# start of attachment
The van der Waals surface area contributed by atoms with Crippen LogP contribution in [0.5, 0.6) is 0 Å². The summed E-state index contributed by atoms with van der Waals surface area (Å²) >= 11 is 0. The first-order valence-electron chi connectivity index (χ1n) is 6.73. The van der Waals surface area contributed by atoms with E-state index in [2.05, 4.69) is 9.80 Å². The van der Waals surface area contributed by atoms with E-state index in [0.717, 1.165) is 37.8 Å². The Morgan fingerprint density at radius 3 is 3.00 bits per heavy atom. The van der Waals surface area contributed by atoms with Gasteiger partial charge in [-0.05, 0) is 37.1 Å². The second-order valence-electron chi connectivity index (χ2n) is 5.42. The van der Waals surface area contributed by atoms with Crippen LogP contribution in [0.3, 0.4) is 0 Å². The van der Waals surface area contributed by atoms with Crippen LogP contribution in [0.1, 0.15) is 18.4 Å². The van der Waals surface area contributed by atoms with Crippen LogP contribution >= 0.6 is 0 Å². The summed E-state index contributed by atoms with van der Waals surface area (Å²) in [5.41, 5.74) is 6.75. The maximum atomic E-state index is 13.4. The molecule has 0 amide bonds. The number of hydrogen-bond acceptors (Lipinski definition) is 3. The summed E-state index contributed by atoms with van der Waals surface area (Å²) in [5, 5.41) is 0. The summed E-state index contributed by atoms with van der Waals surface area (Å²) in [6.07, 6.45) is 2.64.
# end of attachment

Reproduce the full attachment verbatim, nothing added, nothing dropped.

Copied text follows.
The van der Waals surface area contributed by atoms with Crippen LogP contribution in [0.5, 0.6) is 0 Å². The summed E-state index contributed by atoms with van der Waals surface area (Å²) >= 11 is 0. The first-order valence-electron chi connectivity index (χ1n) is 6.73. The van der Waals surface area contributed by atoms with E-state index in [2.05, 4.69) is 9.80 Å². The van der Waals surface area contributed by atoms with E-state index in [0.717, 1.165) is 37.8 Å². The Morgan fingerprint density at radius 3 is 3.00 bits per heavy atom. The van der Waals surface area contributed by atoms with Gasteiger partial charge in [-0.05, 0) is 37.1 Å². The second-order valence-electron chi connectivity index (χ2n) is 5.42. The van der Waals surface area contributed by atoms with Crippen LogP contribution in [0.3, 0.4) is 0 Å². The van der Waals surface area contributed by atoms with Crippen LogP contribution in [0.1, 0.15) is 18.4 Å². The van der Waals surface area contributed by atoms with Crippen LogP contribution >= 0.6 is 0 Å². The summed E-state index contributed by atoms with van der Waals surface area (Å²) in [5.41, 5.74) is 6.75. The maximum atomic E-state index is 13.4. The molecule has 0 amide bonds. The number of hydrogen-bond acceptors (Lipinski definition) is 3. The summed E-state index contributed by atoms with van der Waals surface area (Å²) in [5, 5.41) is 0. The summed E-state index contributed by atoms with van der Waals surface area (Å²) in [6.07, 6.45) is 2.64.